Motarboard

Students in Jackson County high schools can now decorate their mortarboards, within certain guidelines.

 

By Kelly Morgan

Though most people only see them for an hour before the graduates wildly toss them in the air, some Jackson County seniors spend days decorating their mortarboards, the square caps they don for graduation.

While graduation has been disrupted for this year’s high school seniors, they still have the choice to personalize the caps they will wear in August.

Until recently, seniors in the Jackson County Public School system were not allowed to decorate their mortarboards.

“Many seniors shared their concerns with me about their need to display culture, heritage and familial importance during graduation,” School Superintendent Kim Elliott said.

She requested that the Board of Education allow students to decorate their mortarboards, provided that the designs meet the JCPS policies on displays and expressions.

Now, students at all four high schools may personalize their mortarboards, as long as they submit their designs to be approved first by their principals and then by Elliot.

The guidelines say the design should have a connection to students’ ancestry, life, or future goals, and cannot create a disturbance.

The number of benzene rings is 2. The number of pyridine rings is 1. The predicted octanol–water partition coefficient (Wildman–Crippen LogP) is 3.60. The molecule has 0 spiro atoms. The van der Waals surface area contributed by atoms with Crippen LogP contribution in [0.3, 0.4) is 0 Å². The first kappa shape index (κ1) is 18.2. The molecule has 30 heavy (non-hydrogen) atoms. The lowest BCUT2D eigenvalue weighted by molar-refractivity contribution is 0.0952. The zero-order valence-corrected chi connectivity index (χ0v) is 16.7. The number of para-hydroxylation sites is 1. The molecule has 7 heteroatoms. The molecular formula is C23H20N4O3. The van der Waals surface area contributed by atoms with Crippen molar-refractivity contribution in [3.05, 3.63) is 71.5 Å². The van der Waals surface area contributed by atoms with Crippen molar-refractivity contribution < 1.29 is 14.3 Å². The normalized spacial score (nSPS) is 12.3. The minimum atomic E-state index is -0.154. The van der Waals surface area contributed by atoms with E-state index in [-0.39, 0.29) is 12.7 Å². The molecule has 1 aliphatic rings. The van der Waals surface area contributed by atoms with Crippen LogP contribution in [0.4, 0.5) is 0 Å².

“The ability for students to express themselves during this amazing rite of passage needs to be supported,” Smoky Mountain High School Principal Evelyn Graning said. “It gives them one more chance to express themselves.”

She has seen a variety of designs, including Native American bead work, shoutouts to parents, monograms and favorite cartoon characters.

Blue Ridge Early College Principal Tracie Metz said her students’ designs usually fall into two categories: what the student is doing after high school and what the student’s hobbies are.

“This is a wonderful opportunity,” she said. “We love giving students a chance to showcase themselves.”

“The main reason I’m decorating my hat is because it’s a new and different way to express myself while I’m graduating,” SMHS senior Scott Alligood said. “Instead of being one of hundreds of people that look the same in my class, I get to stand out. It’s a memory of my last year at SMHS that I get to carry with me for the rest of my life.”

His design will include music notes, which represent the impact band has had on his life, and a computer, which represents his plan to major in computer science and technology.

“I am decorating my hat because graduation is a milestone and decorating it represents my next steps forward in life,” SMHS senior Lindsey Stack said.

Her design will feature a DNA strand, as she plans to major in biology.

Jackson Community School Principal Angela Lunsford said JCS students typically do not decorate their mortarboards because they do not purchase their own caps and gowns; the school provides them.

“We want to keep graduation costs as low as possible,” Lunsford said. “We also buy tassels for our students, which they get to keep, and we print graduation invitations for them.”

If students want, they have the choice to buy a cap and decorate it, but Lunsford said no students have done this.

Morgan is a Sylva Herald intern.